Law is a set of rules that are enforced by social or government institutions to ensure the rights and safety of all members of society. These may be written and codified by a legislature, as in civil law jurisdictions, or established through precedent in common law countries (like the United States) where judges play a quasi-legislative role in formulating legal rules for future cases. There are also private laws that govern individuals and organizations, such as contracts, property, and torts.
In addition to providing a mechanism for the peaceful resolution of conflicts between individuals and groups, laws can be used to protect and enhance the environment, provide for health care, and ensure fair treatment in employment. They can also regulate financial institutions and impose taxes. Laws can be found in a wide range of fields, including space law, intellectual property, and medical jurisprudence.
A variety of philosophical approaches have been taken to the nature of law. Most of these views have depended upon, and occasionally contributed to, answers to some of the most basic questions regarding the foundations of morality, justice, and human rights. They have also involved considerations of the justification of political rule.
Some legal systems are explicitly based on religious precepts, such as the Jewish Halakhah and Islamic Shari’ah. Others are based on historical or anthropological research into patterns of human activity, such as the law merchant and canon law. Most legal systems, however, are a combination of both types of law.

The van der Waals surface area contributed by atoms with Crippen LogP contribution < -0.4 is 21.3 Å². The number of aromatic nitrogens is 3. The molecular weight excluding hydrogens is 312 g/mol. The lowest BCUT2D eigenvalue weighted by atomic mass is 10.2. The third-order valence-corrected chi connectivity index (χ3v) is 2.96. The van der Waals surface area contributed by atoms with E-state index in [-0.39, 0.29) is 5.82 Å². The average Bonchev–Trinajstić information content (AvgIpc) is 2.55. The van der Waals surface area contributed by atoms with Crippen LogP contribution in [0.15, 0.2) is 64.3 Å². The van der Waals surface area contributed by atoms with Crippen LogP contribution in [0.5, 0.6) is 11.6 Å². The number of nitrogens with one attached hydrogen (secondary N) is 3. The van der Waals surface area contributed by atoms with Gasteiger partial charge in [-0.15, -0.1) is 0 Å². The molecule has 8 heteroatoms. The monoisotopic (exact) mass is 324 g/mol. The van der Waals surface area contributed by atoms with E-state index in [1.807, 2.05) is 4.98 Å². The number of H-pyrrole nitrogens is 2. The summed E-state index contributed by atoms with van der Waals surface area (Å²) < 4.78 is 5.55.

While many people believe that the purpose of the law is to maintain order and protect individual rights, others see it as a tool for economic control or a means of imposing one’s beliefs on everyone else. The concept of law is a complex issue, and the debate over its role in modern society continues to be fought in courts, parliaments, and academic journals around the world.
The study of the law is often divided into several broad areas, including public and private law; natural law; legal philosophy; and legal theory. The latter is usually referred to as jurisprudence, the discipline that examines the principles and concepts of law in their varied forms. Those who practice law are usually known as attorneys, with the title Esquire or barrister to denote the degree of their training and professionalism. The legal profession is usually seen as a respectable career, with many people pursuing law degrees in the hopes of becoming successful lawyers. In some jurisdictions, the title of Doctor of Law is reserved for those who have earned a PhD in the field. In the US, the legal profession is further subdivided into different branches: legislative, executive, and judicial. Each of these has its own specific roles in the administration of justice. In the US, the constitutional framework for government provides that no single person can gain ultimate power and stand above the law. This separation of powers is known as the rule of law. The UK has a similar structure, known as common law.